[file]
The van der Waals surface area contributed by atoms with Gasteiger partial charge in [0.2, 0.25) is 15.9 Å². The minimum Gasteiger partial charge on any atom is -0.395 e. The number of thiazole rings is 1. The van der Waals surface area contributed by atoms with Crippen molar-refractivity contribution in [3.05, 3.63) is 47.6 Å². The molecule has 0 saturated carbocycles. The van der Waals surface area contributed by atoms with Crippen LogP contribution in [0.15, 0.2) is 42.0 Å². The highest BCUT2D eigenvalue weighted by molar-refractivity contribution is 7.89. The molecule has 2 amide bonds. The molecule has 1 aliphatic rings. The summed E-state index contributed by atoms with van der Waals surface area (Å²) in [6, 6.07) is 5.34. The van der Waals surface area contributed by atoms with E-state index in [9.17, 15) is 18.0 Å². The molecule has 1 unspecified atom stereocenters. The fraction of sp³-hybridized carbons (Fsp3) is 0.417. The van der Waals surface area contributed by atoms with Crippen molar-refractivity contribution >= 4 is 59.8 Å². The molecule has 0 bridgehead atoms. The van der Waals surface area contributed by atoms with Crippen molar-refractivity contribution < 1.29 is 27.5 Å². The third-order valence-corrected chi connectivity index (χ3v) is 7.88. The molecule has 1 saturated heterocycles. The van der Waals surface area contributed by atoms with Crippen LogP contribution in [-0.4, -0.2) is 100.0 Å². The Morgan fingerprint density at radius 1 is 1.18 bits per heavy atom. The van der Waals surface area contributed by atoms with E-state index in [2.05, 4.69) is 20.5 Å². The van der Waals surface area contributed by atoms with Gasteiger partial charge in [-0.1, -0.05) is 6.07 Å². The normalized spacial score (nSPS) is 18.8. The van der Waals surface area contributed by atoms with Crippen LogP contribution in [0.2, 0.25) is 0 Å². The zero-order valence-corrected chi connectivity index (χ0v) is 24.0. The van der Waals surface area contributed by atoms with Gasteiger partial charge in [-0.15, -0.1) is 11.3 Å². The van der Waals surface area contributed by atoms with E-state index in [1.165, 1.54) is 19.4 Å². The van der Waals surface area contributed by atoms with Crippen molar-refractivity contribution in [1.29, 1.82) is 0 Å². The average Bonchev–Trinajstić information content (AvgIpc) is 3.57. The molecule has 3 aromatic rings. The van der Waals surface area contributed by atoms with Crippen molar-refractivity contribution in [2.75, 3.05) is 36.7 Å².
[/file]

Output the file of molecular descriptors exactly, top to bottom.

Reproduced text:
The van der Waals surface area contributed by atoms with Gasteiger partial charge in [0.2, 0.25) is 15.9 Å². The minimum Gasteiger partial charge on any atom is -0.395 e. The number of thiazole rings is 1. The van der Waals surface area contributed by atoms with Crippen molar-refractivity contribution in [3.05, 3.63) is 47.6 Å². The molecule has 0 saturated carbocycles. The van der Waals surface area contributed by atoms with Crippen LogP contribution in [0.15, 0.2) is 42.0 Å². The highest BCUT2D eigenvalue weighted by molar-refractivity contribution is 7.89. The molecule has 2 amide bonds. The molecule has 1 aliphatic rings. The summed E-state index contributed by atoms with van der Waals surface area (Å²) in [6, 6.07) is 5.34. The van der Waals surface area contributed by atoms with E-state index in [9.17, 15) is 18.0 Å². The molecule has 1 unspecified atom stereocenters. The fraction of sp³-hybridized carbons (Fsp3) is 0.417. The van der Waals surface area contributed by atoms with Crippen molar-refractivity contribution >= 4 is 59.8 Å². The molecule has 0 bridgehead atoms. The van der Waals surface area contributed by atoms with Crippen molar-refractivity contribution < 1.29 is 27.5 Å². The third-order valence-corrected chi connectivity index (χ3v) is 7.88. The molecule has 1 saturated heterocycles. The van der Waals surface area contributed by atoms with Crippen LogP contribution in [-0.4, -0.2) is 100.0 Å². The Morgan fingerprint density at radius 1 is 1.18 bits per heavy atom. The van der Waals surface area contributed by atoms with E-state index in [2.05, 4.69) is 20.5 Å². The van der Waals surface area contributed by atoms with Gasteiger partial charge in [-0.1, -0.05) is 6.07 Å². The normalized spacial score (nSPS) is 18.8. The van der Waals surface area contributed by atoms with Crippen LogP contribution in [0.2, 0.25) is 0 Å². The zero-order valence-corrected chi connectivity index (χ0v) is 24.0. The van der Waals surface area contributed by atoms with Gasteiger partial charge in [-0.15, -0.1) is 11.3 Å². The van der Waals surface area contributed by atoms with E-state index in [1.165, 1.54) is 19.4 Å². The van der Waals surface area contributed by atoms with Crippen molar-refractivity contribution in [1.29, 1.82) is 0 Å². The average Bonchev–Trinajstić information content (AvgIpc) is 3.57. The molecule has 3 aromatic rings. The van der Waals surface area contributed by atoms with Crippen molar-refractivity contribution in [2.75, 3.05) is 36.7 Å².